Here's the report from third-place Richie Porte's Trek-Segafredo team:

It was one of the most thrilling finishes of the Tour’s overall podium in decades. And for Richie Porte, a long-sought-after dream came true.

Porte finished the 36.2-kilometer race of truth in the penultimate stage of the 2020 Tour de France in 57 minutes and 16 seconds, netting him third place for the race and securely setting him on the Tour’s final podium step. A life-long dream to be on the Tour de France final podium had just taken a big step into reality.  Porte only needs to get safely through Sunday’s mostly ceremonious final stage into Paris to make it official.

Richie Porte

Richie Porte riding to third place. Sirotti photo

“For me, it’s an absolute dream. I grew up watching the Tour on the other side of the world, seeing guys like Robbie McEwan, Cadel Evans, and Brad McGee. To finally crack the podium here is an absolutely incredible feeling. It’s going to take a little while to sink in, but, you know, it’s been a journey. Most of you know the battles that I’ve had, the dramas along the way,” said Porte.

“It doesn’t matter what races you have won, the Tour’s the one you are judged on,” he added. “I said to my wife that the photo that I want to have when I retire is the one standing on the podium in Paris.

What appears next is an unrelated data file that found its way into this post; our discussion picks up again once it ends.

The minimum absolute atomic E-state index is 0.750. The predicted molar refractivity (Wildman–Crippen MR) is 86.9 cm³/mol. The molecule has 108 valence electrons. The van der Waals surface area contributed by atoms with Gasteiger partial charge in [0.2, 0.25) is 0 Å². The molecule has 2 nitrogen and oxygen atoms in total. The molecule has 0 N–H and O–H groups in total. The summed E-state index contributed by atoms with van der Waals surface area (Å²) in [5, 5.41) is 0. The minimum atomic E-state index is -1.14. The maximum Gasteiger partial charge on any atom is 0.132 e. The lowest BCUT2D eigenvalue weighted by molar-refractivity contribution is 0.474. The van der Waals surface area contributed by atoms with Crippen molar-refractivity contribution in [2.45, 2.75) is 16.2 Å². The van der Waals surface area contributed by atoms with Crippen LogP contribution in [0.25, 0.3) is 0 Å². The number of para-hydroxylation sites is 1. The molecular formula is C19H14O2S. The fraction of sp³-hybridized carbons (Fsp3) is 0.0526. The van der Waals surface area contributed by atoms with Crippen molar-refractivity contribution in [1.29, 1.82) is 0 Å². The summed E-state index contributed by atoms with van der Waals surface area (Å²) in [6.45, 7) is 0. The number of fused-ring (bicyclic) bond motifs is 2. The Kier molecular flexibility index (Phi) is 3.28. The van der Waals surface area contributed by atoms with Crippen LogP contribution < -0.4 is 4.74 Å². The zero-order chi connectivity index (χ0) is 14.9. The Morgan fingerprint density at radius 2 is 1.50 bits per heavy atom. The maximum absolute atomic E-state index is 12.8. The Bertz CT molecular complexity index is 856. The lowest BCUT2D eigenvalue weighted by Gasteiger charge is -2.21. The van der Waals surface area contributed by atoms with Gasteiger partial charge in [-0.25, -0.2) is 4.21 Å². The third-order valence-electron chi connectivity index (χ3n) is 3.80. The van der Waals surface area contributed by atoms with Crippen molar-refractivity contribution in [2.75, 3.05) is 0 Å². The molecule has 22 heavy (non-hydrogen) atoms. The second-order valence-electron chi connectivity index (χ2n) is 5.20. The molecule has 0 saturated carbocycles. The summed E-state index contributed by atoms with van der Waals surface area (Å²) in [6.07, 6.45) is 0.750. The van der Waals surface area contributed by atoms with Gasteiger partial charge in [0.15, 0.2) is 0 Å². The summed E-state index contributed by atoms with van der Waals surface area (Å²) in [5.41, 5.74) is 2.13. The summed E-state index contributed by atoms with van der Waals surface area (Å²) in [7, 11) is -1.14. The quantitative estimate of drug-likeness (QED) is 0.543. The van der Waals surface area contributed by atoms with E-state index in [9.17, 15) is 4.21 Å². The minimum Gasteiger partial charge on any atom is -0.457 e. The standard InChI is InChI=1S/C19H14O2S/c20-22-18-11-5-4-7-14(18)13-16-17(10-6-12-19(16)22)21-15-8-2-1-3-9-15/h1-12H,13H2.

Porte started the day 1 minute and 39 seconds from third, held by Miguel Lopez (Astana). After all the tough battles in the high mountains and thwarting off disaster with a courageous chase in Stage 18, Porte finished it off with a superb performance in the time trial.

“It’s been a good battle between Landa, Lopez, and myself, but in a time trial I knew I should be able to beat them, though you still have those lingering doubts in the back of your mind. I had a good team around me, and they were really confident in me. I started getting time checks from [Director] Kim Andersen, then on the radio he said, ‘Three K to go, Richie, you’re going to get your dream!’ It was such a sweet moment.”

The Trek-Segaredo team rode strongly in support of Porte for three weeks, but it was the World Champion who was designated as Porte’s bodyguard. And Mads Pedersen played the babysitter role to perfection.